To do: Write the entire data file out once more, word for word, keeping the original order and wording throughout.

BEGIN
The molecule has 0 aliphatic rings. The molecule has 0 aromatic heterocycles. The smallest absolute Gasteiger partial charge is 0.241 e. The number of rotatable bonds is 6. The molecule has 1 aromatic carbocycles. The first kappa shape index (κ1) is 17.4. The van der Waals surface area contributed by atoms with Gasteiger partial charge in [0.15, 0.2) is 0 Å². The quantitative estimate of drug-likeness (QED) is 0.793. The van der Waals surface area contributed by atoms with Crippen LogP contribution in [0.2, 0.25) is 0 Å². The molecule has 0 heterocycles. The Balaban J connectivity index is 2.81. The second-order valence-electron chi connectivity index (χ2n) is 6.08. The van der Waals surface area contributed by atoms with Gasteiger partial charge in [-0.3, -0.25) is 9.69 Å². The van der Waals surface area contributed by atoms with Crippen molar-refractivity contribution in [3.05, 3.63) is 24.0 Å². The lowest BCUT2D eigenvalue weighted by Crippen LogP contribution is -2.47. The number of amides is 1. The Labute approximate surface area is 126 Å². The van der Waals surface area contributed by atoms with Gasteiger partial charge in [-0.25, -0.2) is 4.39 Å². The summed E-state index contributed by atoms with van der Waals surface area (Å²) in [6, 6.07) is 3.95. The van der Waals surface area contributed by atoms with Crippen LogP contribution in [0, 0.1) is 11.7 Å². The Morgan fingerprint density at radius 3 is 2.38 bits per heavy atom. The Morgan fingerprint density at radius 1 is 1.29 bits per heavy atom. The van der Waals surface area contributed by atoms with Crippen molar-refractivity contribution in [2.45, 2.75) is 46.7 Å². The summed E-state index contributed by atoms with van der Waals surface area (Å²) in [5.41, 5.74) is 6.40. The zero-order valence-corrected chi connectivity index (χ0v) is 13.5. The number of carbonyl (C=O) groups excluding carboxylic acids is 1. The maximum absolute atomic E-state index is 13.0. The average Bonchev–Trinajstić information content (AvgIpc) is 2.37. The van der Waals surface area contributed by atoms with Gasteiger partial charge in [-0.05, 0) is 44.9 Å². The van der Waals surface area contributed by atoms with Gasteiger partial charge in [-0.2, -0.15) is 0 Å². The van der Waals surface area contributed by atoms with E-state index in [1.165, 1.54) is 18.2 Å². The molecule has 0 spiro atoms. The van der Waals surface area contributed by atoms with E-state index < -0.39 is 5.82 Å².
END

The molecule has 0 aliphatic rings. The molecule has 0 aromatic heterocycles. The smallest absolute Gasteiger partial charge is 0.241 e. The number of rotatable bonds is 6. The molecule has 1 aromatic carbocycles. The first kappa shape index (κ1) is 17.4. The van der Waals surface area contributed by atoms with Gasteiger partial charge in [0.15, 0.2) is 0 Å². The quantitative estimate of drug-likeness (QED) is 0.793. The van der Waals surface area contributed by atoms with Crippen LogP contribution in [0.2, 0.25) is 0 Å². The molecule has 0 heterocycles. The Balaban J connectivity index is 2.81. The second-order valence-electron chi connectivity index (χ2n) is 6.08. The van der Waals surface area contributed by atoms with Gasteiger partial charge in [-0.3, -0.25) is 9.69 Å². The van der Waals surface area contributed by atoms with Crippen molar-refractivity contribution in [3.05, 3.63) is 24.0 Å². The lowest BCUT2D eigenvalue weighted by Crippen LogP contribution is -2.47. The number of amides is 1. The Labute approximate surface area is 126 Å². The van der Waals surface area contributed by atoms with Gasteiger partial charge in [-0.25, -0.2) is 4.39 Å². The summed E-state index contributed by atoms with van der Waals surface area (Å²) in [6, 6.07) is 3.95. The van der Waals surface area contributed by atoms with Crippen LogP contribution in [0, 0.1) is 11.7 Å². The Morgan fingerprint density at radius 3 is 2.38 bits per heavy atom. The Morgan fingerprint density at radius 1 is 1.29 bits per heavy atom. The van der Waals surface area contributed by atoms with Crippen molar-refractivity contribution in [2.45, 2.75) is 46.7 Å². The summed E-state index contributed by atoms with van der Waals surface area (Å²) in [5.41, 5.74) is 6.40. The zero-order valence-corrected chi connectivity index (χ0v) is 13.5. The number of carbonyl (C=O) groups excluding carboxylic acids is 1. The maximum absolute atomic E-state index is 13.0. The average Bonchev–Trinajstić information content (AvgIpc) is 2.37. The van der Waals surface area contributed by atoms with Gasteiger partial charge in [-0.05, 0) is 44.9 Å². The van der Waals surface area contributed by atoms with Gasteiger partial charge in [-0.2, -0.15) is 0 Å². The van der Waals surface area contributed by atoms with E-state index in [1.165, 1.54) is 18.2 Å². The molecule has 0 spiro atoms. The van der Waals surface area contributed by atoms with E-state index < -0.39 is 5.82 Å².